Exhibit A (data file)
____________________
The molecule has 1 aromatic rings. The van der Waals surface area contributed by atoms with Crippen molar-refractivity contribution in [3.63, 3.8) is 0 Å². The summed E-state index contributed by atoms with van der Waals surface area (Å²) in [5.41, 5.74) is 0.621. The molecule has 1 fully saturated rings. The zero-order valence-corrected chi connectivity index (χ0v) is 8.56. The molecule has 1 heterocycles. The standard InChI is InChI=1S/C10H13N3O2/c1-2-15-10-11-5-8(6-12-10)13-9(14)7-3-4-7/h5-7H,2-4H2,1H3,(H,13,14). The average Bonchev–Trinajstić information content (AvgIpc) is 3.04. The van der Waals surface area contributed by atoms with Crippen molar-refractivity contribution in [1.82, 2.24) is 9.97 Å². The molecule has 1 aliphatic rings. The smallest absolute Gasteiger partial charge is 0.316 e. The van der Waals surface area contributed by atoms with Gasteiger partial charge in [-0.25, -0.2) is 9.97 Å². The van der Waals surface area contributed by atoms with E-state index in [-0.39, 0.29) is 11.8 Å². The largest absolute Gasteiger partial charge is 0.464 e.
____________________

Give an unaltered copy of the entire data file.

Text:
The molecule has 1 aromatic rings. The van der Waals surface area contributed by atoms with Crippen molar-refractivity contribution in [3.63, 3.8) is 0 Å². The summed E-state index contributed by atoms with van der Waals surface area (Å²) in [5.41, 5.74) is 0.621. The molecule has 1 fully saturated rings. The zero-order valence-corrected chi connectivity index (χ0v) is 8.56. The molecule has 1 heterocycles. The standard InChI is InChI=1S/C10H13N3O2/c1-2-15-10-11-5-8(6-12-10)13-9(14)7-3-4-7/h5-7H,2-4H2,1H3,(H,13,14). The average Bonchev–Trinajstić information content (AvgIpc) is 3.04. The van der Waals surface area contributed by atoms with Crippen molar-refractivity contribution in [1.82, 2.24) is 9.97 Å². The molecule has 1 aliphatic rings. The smallest absolute Gasteiger partial charge is 0.316 e. The van der Waals surface area contributed by atoms with Gasteiger partial charge in [-0.25, -0.2) is 9.97 Å². The van der Waals surface area contributed by atoms with E-state index in [-0.39, 0.29) is 11.8 Å². The largest absolute Gasteiger partial charge is 0.464 e.